Ancient Monuments

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Alnwick Moor bell pits

A Scheduled Monument in Edlingham, Northumberland

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Latitude: 55.3846 / 55°23'4"N

Longitude: -1.7921 / 1°47'31"W

OS Eastings: 413271.568552

OS Northings: 610087.36819

OS Grid: NU132100

Mapcode National: GBR H6X5.TL

Mapcode Global: WHC1J.FXVH

Entry Name: Alnwick Moor bell pits

Scheduled Date: 31 October 1983

Source: Historic England

Source ID: 1006419

English Heritage Legacy ID: ND 586

County: Northumberland

Civil Parish: Edlingham

Traditional County: Northumberland

Lieutenancy Area (Ceremonial County): Northumberland

Church of England Parish: Whittingham and Edlingham with Bolton Chapel

Church of England Diocese: Newcastle


Coal workings, 500m south east of Corby’s Crags.

Source: Historic England


This record was the subject of a minor enhancement on 1 June 2016. This record has been generated from an "old county number" (OCN) scheduling record. These are monuments that were not reviewed under the Monuments Protection Programme and are some of our oldest designation records.

The monument includes the remains of at least 100 pits and shafts of 16th-17th century date, spread over an area of about 35ha. on Alnwick Moor. The shafts were originally used for quarrying coal from the Scremerston coal measures and are of varying sizes. Some shafts are surrounded by collars of spoil forming shaft mounds and between them are the remains of associated gin circles and buildings which are preserved as low earthworks.

Source: Historic England

Reasons for Scheduling

Coal has been mined in England since Roman times, and between 8,000 and 10,000 coal industry sites of all dates up to the collieries of post-war nationalisation are estimated to survive in England. Three hundred and four coal industry sites, representing approximately 3% of the estimated national archaeological resource for the industry have been identified as being of national importance. This selection, compiled and assessed through a comprehensive survey of the coal industry, is designed to represent the industry's chronological depth, technological breadth and regional diversity. Extensive coal workings are typical of the medieval and post-medieval coal industry, although this style of exploitation continued into the early 20th century in some marginal areas which were worked on a very small scale with little capital investment. In its simplest form extensive workings took coal directly from the outcrop, digging closely spaced shallow pits, shafts or levels which did not connect underground. Once shallower deposits had been exhausted, deeper shafts giving access to underground interconnecting galleries were developed. The difficulties of underground haulage and the need for ventilation encouraged the sinking of an extensive spread of shafts in the area worked. The remains of extensive coal workings typically survive as surface earthworks directly above underground workings. They may include a range of prospecting and exploitation features, including areas of outcropping, adits and shaft mounds (circular or sub-circular spoil heaps normally with a directly associated depression marking the shaft location). In addition, some sites retain associated features such as gin circles (the circular track used by a horse powering simple winding or pumping machinery), trackways and other structures like huts. Sites can include several hundred shafts spread over an extensive area. Coal occurs in significant deposits throughout large parts of England and this has given rise to a variety of coalfields extending from the north of England to the Kent coast. Each region has its own history of exploitation, and characteristic sites range from the small, compact collieries of north Somerset to the large, intensive units of the north east. A sample of the better preserved sites, illustrating the regional, chronological and technological range of extensive coal workings, together with rare individual component features are considered to merit protection.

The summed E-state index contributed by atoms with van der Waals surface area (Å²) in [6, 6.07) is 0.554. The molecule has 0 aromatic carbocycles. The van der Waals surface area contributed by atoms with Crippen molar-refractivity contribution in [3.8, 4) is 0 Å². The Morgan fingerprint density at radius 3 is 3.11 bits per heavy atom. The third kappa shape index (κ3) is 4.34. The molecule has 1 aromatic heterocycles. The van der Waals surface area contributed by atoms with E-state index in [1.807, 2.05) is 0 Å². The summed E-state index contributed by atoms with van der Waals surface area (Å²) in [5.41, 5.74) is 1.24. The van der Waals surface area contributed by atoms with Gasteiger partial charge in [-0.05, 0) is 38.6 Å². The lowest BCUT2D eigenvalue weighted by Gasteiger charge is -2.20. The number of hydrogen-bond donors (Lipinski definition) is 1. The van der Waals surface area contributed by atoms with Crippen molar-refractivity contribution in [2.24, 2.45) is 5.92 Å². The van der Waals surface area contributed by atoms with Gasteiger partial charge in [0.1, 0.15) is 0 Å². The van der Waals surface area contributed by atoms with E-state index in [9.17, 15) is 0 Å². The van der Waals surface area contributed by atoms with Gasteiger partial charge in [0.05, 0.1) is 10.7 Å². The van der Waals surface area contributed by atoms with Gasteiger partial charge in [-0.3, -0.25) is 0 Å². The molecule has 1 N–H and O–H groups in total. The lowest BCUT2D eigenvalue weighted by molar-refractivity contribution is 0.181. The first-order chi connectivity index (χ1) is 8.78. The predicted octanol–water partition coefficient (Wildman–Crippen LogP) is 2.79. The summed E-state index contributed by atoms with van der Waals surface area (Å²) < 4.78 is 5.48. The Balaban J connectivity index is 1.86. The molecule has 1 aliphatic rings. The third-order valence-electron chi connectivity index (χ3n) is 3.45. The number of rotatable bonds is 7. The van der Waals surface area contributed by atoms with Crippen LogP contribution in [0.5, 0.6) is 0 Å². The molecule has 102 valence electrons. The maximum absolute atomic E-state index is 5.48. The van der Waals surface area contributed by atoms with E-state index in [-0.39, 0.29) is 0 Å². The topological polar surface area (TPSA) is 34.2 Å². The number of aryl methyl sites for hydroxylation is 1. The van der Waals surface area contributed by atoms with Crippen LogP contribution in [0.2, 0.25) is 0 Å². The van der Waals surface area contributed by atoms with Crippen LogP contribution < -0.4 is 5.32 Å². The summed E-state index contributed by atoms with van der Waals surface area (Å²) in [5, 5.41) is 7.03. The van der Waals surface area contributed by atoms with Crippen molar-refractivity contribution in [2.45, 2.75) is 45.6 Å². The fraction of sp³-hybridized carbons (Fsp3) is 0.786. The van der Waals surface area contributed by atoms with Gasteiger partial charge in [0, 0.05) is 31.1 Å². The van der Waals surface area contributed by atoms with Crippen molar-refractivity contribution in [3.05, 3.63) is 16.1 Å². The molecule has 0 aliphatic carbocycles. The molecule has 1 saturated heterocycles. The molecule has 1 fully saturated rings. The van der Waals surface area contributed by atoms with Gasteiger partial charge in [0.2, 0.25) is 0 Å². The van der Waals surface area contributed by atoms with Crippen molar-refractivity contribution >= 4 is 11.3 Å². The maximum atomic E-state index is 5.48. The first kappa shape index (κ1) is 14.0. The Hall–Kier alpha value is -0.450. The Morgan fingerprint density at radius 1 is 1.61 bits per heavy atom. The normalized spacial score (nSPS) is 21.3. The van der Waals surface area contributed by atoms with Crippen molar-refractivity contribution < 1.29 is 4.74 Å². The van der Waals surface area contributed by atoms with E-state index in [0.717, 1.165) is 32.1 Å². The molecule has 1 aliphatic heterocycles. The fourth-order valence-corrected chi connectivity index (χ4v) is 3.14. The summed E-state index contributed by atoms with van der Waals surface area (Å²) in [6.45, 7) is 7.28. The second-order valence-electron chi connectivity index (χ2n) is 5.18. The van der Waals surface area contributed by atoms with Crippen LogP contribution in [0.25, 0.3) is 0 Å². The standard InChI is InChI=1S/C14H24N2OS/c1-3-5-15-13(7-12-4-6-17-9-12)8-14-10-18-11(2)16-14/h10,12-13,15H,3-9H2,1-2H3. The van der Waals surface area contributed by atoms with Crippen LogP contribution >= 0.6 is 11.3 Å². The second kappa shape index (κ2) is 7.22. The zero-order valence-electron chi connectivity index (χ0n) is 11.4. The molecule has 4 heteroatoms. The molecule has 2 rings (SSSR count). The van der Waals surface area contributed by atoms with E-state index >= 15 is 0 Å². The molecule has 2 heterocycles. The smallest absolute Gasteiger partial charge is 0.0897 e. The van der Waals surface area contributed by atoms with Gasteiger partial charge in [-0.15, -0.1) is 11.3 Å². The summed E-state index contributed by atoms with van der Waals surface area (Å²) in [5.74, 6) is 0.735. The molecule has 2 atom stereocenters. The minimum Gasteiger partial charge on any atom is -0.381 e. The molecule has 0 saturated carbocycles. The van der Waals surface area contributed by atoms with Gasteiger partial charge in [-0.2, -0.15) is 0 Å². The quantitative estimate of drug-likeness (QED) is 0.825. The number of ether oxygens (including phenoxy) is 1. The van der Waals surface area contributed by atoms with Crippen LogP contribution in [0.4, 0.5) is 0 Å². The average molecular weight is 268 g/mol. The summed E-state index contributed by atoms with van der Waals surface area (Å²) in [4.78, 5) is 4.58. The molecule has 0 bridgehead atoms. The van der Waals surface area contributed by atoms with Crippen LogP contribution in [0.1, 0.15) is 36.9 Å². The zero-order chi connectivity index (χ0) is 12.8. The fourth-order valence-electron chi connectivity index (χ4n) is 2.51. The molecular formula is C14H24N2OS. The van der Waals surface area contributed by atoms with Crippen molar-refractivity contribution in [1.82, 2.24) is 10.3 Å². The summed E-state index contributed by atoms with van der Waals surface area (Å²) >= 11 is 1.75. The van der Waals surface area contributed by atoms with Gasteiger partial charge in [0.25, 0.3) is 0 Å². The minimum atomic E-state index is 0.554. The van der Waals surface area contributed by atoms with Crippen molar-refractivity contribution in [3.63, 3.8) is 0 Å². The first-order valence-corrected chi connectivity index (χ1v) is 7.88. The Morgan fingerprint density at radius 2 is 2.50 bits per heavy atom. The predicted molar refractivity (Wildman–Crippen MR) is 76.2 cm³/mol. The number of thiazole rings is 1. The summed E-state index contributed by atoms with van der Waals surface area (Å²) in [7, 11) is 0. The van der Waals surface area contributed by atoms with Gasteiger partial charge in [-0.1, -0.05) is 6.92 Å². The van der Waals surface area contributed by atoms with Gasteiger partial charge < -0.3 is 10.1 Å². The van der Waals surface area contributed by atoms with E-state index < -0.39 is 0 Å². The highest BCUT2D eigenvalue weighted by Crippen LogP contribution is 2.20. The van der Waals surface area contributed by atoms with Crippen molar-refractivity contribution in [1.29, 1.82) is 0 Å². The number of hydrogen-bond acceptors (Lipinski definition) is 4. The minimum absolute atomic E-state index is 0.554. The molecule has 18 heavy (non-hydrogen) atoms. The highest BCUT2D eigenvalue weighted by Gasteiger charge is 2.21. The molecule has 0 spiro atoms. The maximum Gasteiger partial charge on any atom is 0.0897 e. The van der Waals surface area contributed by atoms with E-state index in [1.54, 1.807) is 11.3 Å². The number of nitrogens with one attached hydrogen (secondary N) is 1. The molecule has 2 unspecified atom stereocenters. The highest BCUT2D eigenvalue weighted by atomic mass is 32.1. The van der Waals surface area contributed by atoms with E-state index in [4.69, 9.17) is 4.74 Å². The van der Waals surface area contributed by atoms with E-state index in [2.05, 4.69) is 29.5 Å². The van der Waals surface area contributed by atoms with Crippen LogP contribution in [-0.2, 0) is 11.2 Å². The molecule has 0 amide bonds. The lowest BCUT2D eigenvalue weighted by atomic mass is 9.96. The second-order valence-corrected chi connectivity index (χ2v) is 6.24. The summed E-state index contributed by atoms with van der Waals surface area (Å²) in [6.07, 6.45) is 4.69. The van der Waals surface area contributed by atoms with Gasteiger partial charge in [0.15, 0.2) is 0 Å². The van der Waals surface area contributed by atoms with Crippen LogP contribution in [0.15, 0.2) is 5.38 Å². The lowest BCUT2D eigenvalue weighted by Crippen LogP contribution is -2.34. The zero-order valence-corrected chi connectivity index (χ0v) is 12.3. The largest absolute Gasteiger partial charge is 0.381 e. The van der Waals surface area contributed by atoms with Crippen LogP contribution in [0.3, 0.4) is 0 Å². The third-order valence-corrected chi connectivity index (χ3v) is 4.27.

The coal workings 500m south east of Corby’s crags are well-preserved and represent one of the largest concentrations of shaft mounds in the north east of England. This type of local workings played an important part in the development of early small industrial concerns and was a factor in the beginning of the Industrial Revolution. The monument will contain archaeological deposits relating to the use of the site including the shafts and their surrounding platforms, spoil heaps, other pit top arrangements and any underground galleries extending from the pits.

Source: Historic England


PastScape Monument No:- 4480

Source: Historic England

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